This is not only happening in Europe, the U.S. Securities and Exchange Commission proposed new reporting requirements regarding climate disclosures, and countries like Brazil and Chile are also working on requirements for companies about Management and Disclosure of Social, Environmental and Climate Risks.
Adaptation and mitigation to the climate
In 2023, climate change will once more be a major ESG subject as global climate regulation advances, disclosures like the CDP and the Task Force on Climate-related Financial Disclosures become more standardised (and in some places, mandated) and the attention of the investors on the climate increases. The European Sustainability Reporting Standards (ESRS), proposed by the European Financial Reporting Advisory Group (EFRAG), prepared a working paper titled ‘Climate standard prototype’ and is the first set of draft standards on ESG topics. It also provides a very extensive section on environmental matters. For this reason, business models of companies from all industries and stages should incorporate thoughtful responses to climate change.
Rapid evolution in biodiversity disclosure
Biodiversity has been a relevant topic when evaluating a company’s environmental performance. Standards and guidelines are constantly emerging, and many organisations will want to take a proactive approach by participating in these voluntary initiatives.
The main initiative is that of the Taskforce on Nature-related Financial Disclosures (TNFD), which recently released the most recent revisions to its beta framework to improve corporate approaches to disclosing investors with nature-related information. The TNFD is set to officially launch this year.
Management of human capital and DEI
Diversity, equity and inclusion (DEI) and human capital management are anticipated to be more significant factors for businesses, investors and regulators in 2023. Considering the current state of the labour market, many businesses have increased their focus on employee satisfaction, productivity and retention. As it explores developing disclosure standards for data on performance and valuation in human capital management, the SEC in the US has raised its emphasis on these matters.
Many large businesses agreed to update their DEI policies and procedures in response to the latest Black Lives Matter protests and the Stop Asian Hate movement. Some of these companies also set strategies for this subject beyond compliance levels for the first time and hire DEI specialists.
More transparency on supply chain management
All types of materials and products have knock-on impacts that are being felt in global supply chains due to Covid-19. Another issue is the increasing cost of energy and materials, as well as the ongoing conflict in Ukraine, which has hampered the supplies of commodities.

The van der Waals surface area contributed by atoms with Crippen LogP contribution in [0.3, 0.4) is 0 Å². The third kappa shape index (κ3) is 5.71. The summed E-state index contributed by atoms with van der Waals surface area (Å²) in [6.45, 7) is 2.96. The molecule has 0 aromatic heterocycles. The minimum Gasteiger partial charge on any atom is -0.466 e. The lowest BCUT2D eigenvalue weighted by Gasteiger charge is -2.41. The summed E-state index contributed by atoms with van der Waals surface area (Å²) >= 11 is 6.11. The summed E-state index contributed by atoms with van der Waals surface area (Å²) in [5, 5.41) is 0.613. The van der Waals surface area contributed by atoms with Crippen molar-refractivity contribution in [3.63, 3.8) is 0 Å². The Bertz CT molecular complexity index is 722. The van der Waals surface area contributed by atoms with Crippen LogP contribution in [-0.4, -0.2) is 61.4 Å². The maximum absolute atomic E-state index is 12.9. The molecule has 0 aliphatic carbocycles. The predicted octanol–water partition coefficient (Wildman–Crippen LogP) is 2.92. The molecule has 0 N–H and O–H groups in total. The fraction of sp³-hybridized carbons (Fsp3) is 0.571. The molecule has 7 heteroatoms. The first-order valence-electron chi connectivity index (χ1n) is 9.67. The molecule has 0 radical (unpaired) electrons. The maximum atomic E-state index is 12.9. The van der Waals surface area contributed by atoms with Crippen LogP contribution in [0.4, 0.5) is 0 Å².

To be more resilient, these challenges have pushed many large businesses to reconsider their approach to supplier engagement and the overall structure of their supply chains. In addition, the supply chain is becoming a more important frontier for organisations as they look to implement their sustainability strategies.
Countries such as Germany and the United Kingdom have published regulations to address environmental and social risks in supply chains, and the European Union is working on its legislative proposal on environmental and human rights due diligence.
ESG integration into Private Equity
In recent years, ESG and sustainability in private equity have advanced significantly. ESG offers an effective framework for bringing about growth and change in portfolio companies and it can be used to create value. ESG integration is progressing more quickly than it has in the past due to increased levels of peer pressure and collaboration within private equity.
Furthermore, private equity firms must take ESG factors into account to reduce operational, reputational and legal risk while making investment decisions and managing their portfolio companies strategically.
In the past, negative filters were used to exclude companies from certain sectors for moral or ethical reasons. Now, due to pressure from investors, regulators and the press, a real integration of all ESG issues is being sought. The focus is currently on environmental issues, but it is important to consider the interconnection with other governance and social issues.
Private equity companies find challenges in identifying and measuring these aspects. However, new regulations such as the SFDR are intended to resolve these difficulties, but there is still a long way to go. The first step is to establish an ESG strategy accompanied by an external framework to guide and understand the requirements of the new regulations.
At this point, the major trends influencing the ESG investing industry are well known. These trends include the risk posed by climate change and the transition to a net-zero economy and identify the financial aspects of environmental and social risks and how the company board should address them and manage and disclose correct data to meet regulatory reporting requirements, as well as the demands of investors and society.
How can Bolder Group assist?
Since the ESG landscape is always changing, private companies that proactively deal with their significant ESG concerns will be more prepared and capable to handle the shifting expectations of the market.
At Bolder Group, we offer strategic corporate governance advisory services to assist businesses in communicating and monitoring relevant ESG trends.
Ready to discuss ESG compliance? Contact us today.